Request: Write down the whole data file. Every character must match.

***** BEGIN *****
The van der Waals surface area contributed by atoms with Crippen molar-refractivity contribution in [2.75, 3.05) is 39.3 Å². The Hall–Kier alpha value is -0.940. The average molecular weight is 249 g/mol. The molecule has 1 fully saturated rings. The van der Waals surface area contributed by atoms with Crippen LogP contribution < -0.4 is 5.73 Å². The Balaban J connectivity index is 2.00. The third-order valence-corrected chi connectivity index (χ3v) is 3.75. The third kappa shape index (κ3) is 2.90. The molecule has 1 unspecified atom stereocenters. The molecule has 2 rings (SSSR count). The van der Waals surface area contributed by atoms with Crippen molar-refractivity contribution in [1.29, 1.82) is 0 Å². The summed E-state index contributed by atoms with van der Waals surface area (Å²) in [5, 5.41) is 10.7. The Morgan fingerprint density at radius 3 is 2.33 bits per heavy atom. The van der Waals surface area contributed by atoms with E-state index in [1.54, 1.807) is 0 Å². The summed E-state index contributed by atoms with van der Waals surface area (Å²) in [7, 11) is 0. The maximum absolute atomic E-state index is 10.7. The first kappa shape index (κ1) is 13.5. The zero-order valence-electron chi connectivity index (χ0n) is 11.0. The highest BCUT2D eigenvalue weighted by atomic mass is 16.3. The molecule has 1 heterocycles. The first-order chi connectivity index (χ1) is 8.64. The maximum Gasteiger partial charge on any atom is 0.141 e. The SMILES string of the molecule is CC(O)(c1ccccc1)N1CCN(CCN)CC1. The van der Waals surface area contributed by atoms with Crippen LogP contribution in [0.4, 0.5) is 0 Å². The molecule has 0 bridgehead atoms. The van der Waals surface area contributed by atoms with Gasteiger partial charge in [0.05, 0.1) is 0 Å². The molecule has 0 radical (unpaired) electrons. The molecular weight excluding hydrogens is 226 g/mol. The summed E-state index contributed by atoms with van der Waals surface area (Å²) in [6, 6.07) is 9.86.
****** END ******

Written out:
The van der Waals surface area contributed by atoms with Crippen molar-refractivity contribution in [2.75, 3.05) is 39.3 Å². The Hall–Kier alpha value is -0.940. The average molecular weight is 249 g/mol. The molecule has 1 fully saturated rings. The van der Waals surface area contributed by atoms with Crippen LogP contribution < -0.4 is 5.73 Å². The Balaban J connectivity index is 2.00. The third-order valence-corrected chi connectivity index (χ3v) is 3.75. The third kappa shape index (κ3) is 2.90. The molecule has 1 unspecified atom stereocenters. The molecule has 2 rings (SSSR count). The van der Waals surface area contributed by atoms with Crippen molar-refractivity contribution in [1.29, 1.82) is 0 Å². The summed E-state index contributed by atoms with van der Waals surface area (Å²) in [5, 5.41) is 10.7. The Morgan fingerprint density at radius 3 is 2.33 bits per heavy atom. The van der Waals surface area contributed by atoms with E-state index in [1.54, 1.807) is 0 Å². The summed E-state index contributed by atoms with van der Waals surface area (Å²) in [7, 11) is 0. The maximum absolute atomic E-state index is 10.7. The first kappa shape index (κ1) is 13.5. The zero-order valence-electron chi connectivity index (χ0n) is 11.0. The highest BCUT2D eigenvalue weighted by atomic mass is 16.3. The molecule has 1 heterocycles. The first-order chi connectivity index (χ1) is 8.64. The maximum Gasteiger partial charge on any atom is 0.141 e. The SMILES string of the molecule is CC(O)(c1ccccc1)N1CCN(CCN)CC1. The van der Waals surface area contributed by atoms with Crippen LogP contribution in [0.4, 0.5) is 0 Å². The molecule has 0 bridgehead atoms. The van der Waals surface area contributed by atoms with Gasteiger partial charge in [0.05, 0.1) is 0 Å². The molecule has 0 radical (unpaired) electrons. The molecular weight excluding hydrogens is 226 g/mol. The summed E-state index contributed by atoms with van der Waals surface area (Å²) in [6, 6.07) is 9.86.